There has always been a good tension between two structural approaches to implementing security. Both best-of-breed and consolidated approaches -- the latter commonly referred to as unified threat management (UTM) -- offer unique benefits.
On one hand, the benefits of best-of-breed solutions are evident just by looking at the name. Whichever security device or approach the organization sees as leading in its particularly category is thrown into battle. After all, why not go with the best?
UTM also has a strong rationale: By combining various approaches, the organization potentially can save money and, perhaps more importantly, exercise more exacting management since it is dealing with only a sole device. The idea is that reliance on best-in-breed systems -- for some reason, nobody seems to refer to them as BOBs -- complicates matters and causes things to fall through the cracks.
Techworld suggests that UTM hasn't made much of a dent beyond small companies and branch offices of bigger companies. Regardless, the writer says that WatchGuard is, in poker parlance, going "all in" by throwing even more functionality into UTMs. Whereas established UTM approaches offer things such as firewalls, virtual private networks (VPNs), anti-virus and scanning, the newer approaches can throw in multiple wide area-network (WAN) load balancing, virtual local area networks (VLANs), mirroring and other features. The new approach, called extensible threat management (XTM) is being pushed most notably by WatchGuard, the story says.
This is WatchGuard's release from last month on its first XTM device, the WatchGuard XTM 1050. The release, which focuses too much on feeds and speeds and not enough on what the device does, nonetheless provides the salient info for those with the will to dig for it. The XTM 1050 offers deep packet inspection (DPI) firewalls, HTTPS inspection, VoIP security and options including spam blocking with virus outbreak detection, URL and content filtering, anti-virus protection and intrusion prevention and detection systems (IPS/IDS). The XTM 1050 is slated for availability this quarter.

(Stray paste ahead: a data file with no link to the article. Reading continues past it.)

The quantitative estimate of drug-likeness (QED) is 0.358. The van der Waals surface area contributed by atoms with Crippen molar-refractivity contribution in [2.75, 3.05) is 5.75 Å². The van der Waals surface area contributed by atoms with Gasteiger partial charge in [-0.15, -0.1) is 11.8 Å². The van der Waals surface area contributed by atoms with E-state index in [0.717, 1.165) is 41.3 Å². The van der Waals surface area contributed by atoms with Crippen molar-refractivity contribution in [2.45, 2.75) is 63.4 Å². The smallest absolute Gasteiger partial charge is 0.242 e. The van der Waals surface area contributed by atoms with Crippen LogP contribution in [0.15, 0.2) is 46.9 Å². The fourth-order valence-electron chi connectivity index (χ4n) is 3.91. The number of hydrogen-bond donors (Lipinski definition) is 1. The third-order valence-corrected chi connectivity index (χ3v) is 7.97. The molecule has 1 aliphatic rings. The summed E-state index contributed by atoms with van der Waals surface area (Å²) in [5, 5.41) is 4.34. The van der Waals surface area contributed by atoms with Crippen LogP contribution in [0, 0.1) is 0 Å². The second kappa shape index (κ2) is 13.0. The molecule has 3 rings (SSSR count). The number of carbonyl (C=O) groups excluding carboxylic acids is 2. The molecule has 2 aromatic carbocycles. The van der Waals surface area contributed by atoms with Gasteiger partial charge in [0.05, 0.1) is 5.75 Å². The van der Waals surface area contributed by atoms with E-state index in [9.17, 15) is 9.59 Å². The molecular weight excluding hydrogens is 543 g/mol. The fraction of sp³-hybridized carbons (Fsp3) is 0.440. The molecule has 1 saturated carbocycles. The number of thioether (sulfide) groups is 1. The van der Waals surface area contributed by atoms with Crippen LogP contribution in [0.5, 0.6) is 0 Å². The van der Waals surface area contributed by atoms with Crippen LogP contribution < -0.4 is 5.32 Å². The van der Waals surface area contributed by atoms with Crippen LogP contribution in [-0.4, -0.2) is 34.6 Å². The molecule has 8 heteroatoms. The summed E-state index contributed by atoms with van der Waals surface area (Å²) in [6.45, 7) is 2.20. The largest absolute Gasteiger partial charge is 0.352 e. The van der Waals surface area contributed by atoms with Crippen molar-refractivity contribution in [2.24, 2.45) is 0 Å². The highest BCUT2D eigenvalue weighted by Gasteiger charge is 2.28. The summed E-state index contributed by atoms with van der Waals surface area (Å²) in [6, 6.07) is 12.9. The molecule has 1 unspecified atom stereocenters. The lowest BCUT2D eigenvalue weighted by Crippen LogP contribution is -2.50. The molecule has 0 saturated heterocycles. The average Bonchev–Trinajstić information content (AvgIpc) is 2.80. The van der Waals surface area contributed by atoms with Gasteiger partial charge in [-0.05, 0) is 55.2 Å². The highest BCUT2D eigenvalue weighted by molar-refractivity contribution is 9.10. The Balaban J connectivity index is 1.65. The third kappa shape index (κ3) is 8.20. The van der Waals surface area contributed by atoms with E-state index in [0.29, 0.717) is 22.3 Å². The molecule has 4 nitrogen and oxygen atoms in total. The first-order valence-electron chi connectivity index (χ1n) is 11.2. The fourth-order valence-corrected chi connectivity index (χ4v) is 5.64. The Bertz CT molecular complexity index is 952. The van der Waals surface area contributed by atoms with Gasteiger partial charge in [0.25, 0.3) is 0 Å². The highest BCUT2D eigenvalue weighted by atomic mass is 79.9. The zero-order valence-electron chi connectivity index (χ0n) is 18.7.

While WatchGuard seems to have gotten the lion's share of the XTM publicity, it isn't the only company traveling this road. This release from another player, Astaro, relies heavily on IDC's analysis of the sector. Astaro, according to the firm's CEO, entered the UTM sector but in reality always worked toward being an XTM-level company, perhaps even before the category emerged. The release says that bigger companies are beginning to accept the idea of UTM/XTM, while the choices continue to grow for small and medium-sized businesses (SMBs).
The sector must standardize on precisely what is meant by UTM and XTM. A recent study by Aberdeen took a crack at the definition of UTM. The release for the study set a baseline that includes network firewalls, anti-virus software, IDS/IPSes and VPNs. The firm found that during the past year, companies using top UTMs enjoyed a 20 percent reduction in threats and related incidents, a 14 percent reduction in audit deficiencies, an 11 percent reduction in unscheduled downtime and could get by with 5 percent less staff.
The lines between UTM and XTM are blurry. Another area to look at closely is how the devices are deployed. Last week, Tata Communications released what it calls virtualized unified threat management (vUTM). The idea is that the service provider offers UTM -- in Tata's case, firewall, IDS/IPS, anti-virus, antispam and Web content filtering -- as part of a managed service. Tata is using UTM services from Fortinet. The service will initially have limited rollout in India, followed by more general availability in the country and other nations in the future, the release says.
The UTM concept has been around for a while. The expansion to XTM and the possibility of its being part of a managed service may push it beyond the limited success it has encountered to date.